List of World Heritage Sites in Greece

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The United Nations Educational, Scientific and Cultural Organization (UNESCO) World Heritage Sites are places of importance to cultural or natural heritage as described in the UNESCO World Heritage Convention, established in 1972.[1] Greece ratified the convention on 17 July 1981, making its natural and cultural sites eligible for inclusion on the list.[2]

As of 2021, there are 18 properties in Greece inscribed on the World Heritage List, 16 of which are cultural sites and two (Meteora and Mount Athos) are mixed, listed for both their natural and cultural significance. The first site added to the list was the Temple of Apollo Epicurius at Bassae, in 1986. The next two sites listed were the Archeological site of Delphi and the Acropolis of Athens, in the following year. Five sites were added in 1988, two in 1989 and 1990 each, one in 1992, one in 1996, two in 1999, and one in 2007. The most recent site added was the Archaeological Site of Philippi, in 2016. There are no transnational sites in Greece. In addition, there are 14 sites on the tentative list, all of which were nominated in 2014.[2]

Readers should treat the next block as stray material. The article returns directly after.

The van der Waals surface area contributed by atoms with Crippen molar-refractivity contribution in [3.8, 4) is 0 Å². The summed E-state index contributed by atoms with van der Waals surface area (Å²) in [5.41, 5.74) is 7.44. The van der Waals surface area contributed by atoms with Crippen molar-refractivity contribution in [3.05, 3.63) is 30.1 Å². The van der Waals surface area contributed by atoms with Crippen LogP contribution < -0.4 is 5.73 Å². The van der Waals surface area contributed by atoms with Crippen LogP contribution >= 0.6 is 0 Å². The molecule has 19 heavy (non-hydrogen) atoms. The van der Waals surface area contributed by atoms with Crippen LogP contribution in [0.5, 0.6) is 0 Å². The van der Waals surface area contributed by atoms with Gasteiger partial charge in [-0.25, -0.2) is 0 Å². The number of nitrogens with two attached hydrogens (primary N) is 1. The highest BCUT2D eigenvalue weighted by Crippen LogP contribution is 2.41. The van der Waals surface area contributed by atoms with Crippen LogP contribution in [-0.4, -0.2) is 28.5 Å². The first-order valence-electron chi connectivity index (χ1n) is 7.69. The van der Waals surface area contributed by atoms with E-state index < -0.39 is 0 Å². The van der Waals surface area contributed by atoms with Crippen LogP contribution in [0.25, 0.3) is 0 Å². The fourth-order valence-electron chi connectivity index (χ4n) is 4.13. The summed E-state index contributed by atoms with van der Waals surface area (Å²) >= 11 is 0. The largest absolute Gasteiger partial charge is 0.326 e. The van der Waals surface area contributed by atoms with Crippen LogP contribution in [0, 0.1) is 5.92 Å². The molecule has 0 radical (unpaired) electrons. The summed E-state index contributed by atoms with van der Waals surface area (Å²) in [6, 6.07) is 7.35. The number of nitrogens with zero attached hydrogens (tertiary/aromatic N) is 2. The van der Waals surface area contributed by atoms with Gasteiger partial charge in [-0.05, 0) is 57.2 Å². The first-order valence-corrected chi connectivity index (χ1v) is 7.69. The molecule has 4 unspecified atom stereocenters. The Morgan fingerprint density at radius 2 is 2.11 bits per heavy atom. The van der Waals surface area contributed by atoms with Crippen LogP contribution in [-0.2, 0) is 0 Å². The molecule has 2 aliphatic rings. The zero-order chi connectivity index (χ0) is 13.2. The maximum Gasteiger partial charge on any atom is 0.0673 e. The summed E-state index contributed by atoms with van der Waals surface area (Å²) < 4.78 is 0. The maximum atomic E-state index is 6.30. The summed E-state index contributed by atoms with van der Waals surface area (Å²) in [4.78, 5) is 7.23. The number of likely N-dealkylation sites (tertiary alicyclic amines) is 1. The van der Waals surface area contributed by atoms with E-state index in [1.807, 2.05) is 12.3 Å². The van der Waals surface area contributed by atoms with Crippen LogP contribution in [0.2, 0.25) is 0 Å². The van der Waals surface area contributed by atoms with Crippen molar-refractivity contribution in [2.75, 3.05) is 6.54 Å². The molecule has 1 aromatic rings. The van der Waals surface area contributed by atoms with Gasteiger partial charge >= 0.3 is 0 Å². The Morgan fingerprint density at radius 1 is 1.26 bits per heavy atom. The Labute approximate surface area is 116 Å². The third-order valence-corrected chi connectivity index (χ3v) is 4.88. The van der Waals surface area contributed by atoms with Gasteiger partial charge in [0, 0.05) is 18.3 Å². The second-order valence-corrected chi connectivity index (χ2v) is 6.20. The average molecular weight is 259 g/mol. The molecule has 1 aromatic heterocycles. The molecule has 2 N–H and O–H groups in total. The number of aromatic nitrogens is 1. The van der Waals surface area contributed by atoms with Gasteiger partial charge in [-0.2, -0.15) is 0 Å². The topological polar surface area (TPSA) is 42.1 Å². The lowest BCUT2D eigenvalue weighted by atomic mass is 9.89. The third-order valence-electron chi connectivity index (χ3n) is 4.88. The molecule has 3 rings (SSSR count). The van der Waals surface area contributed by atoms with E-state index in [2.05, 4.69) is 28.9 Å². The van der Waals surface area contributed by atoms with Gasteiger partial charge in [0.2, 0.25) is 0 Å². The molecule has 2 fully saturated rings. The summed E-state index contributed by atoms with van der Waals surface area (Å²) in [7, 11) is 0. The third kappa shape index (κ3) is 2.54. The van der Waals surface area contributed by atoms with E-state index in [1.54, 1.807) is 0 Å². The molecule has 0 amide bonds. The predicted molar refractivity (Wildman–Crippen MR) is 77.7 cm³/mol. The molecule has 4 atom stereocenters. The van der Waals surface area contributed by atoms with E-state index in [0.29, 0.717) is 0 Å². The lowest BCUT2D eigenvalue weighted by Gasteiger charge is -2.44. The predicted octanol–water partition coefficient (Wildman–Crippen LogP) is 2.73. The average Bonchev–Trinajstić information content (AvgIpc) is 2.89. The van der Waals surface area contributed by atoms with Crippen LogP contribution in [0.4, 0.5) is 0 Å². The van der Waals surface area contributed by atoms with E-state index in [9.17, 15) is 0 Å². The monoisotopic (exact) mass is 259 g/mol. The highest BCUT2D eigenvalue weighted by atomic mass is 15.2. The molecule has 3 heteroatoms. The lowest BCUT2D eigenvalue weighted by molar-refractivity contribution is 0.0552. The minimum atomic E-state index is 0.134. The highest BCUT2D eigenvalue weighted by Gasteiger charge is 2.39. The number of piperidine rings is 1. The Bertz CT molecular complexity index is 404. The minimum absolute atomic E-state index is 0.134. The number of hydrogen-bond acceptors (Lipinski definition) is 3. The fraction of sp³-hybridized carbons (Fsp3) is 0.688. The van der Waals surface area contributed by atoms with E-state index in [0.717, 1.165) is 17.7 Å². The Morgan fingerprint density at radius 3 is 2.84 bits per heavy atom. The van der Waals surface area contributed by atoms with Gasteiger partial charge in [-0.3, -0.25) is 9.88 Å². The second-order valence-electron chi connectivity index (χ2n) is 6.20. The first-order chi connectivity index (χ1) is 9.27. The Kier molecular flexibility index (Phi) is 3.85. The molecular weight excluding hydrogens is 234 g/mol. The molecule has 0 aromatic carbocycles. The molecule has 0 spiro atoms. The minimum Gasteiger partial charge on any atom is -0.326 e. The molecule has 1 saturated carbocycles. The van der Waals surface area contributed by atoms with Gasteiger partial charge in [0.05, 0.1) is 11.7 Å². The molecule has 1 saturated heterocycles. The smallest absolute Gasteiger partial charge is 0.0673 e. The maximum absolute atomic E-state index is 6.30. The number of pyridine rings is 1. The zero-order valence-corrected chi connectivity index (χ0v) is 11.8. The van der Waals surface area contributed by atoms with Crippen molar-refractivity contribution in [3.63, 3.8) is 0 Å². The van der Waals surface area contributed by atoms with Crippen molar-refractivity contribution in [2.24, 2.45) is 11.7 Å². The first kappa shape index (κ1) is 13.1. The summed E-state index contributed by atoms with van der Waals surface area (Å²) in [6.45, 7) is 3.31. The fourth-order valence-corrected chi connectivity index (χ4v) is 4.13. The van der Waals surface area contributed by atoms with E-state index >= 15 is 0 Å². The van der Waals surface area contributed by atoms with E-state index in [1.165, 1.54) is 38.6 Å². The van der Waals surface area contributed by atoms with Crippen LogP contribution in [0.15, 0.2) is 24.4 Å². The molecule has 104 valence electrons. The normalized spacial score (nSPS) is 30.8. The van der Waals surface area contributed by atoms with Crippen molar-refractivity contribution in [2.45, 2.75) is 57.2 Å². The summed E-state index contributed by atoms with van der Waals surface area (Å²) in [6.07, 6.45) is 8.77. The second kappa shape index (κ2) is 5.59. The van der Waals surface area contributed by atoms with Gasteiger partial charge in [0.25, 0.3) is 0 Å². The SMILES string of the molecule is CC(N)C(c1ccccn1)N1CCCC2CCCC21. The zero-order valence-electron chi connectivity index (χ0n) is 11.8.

World Heritage Sites[edit]

UNESCO lists sites under ten criteria; each entry must meet at least one of the criteria. Criteria i through vi are cultural, whereas vii through x are natural.[3]

* Transnational site
World Heritage Sites
Site Image Location (region) Year listed UNESCO data Description
Temple of Apollo Epicurius at Bassae Temple columns and some scaffolds Peloponnese 1986 392; i, ii, iii (cultural) The temple, dedicated to Apollo Epicurius, was built in the 5th century BCE in the mountains of Arcadia. It is considered by UNESCO to be one of the best preserved monuments of classical antiquity. It is the earliest monument that features all three classical orders, Doric, Ionic, and Corinthian. After falling out of use, the temple was forgotten for nearly 1700 years. It was rediscovered in the 18th century, attracting the attention of scholars and artists.[4]
Archeological site of Delphi Free standing columns Central Greece 1987 393; i, ii, iii, iv, vi (cultural) Delphi, located at the foot of Mount Parnassus, was the site of the Temple of Apollo, a Panhellenic sanctuary, and in Greek view the "navel of the world" (the Omphalos). Pythia, the oracle, resided in the temple, receiving pilgrims from all Greece. In the 6th century BCE, Delphi was seen as the religious centre and symbol of unity of the ancient Greek world.[5]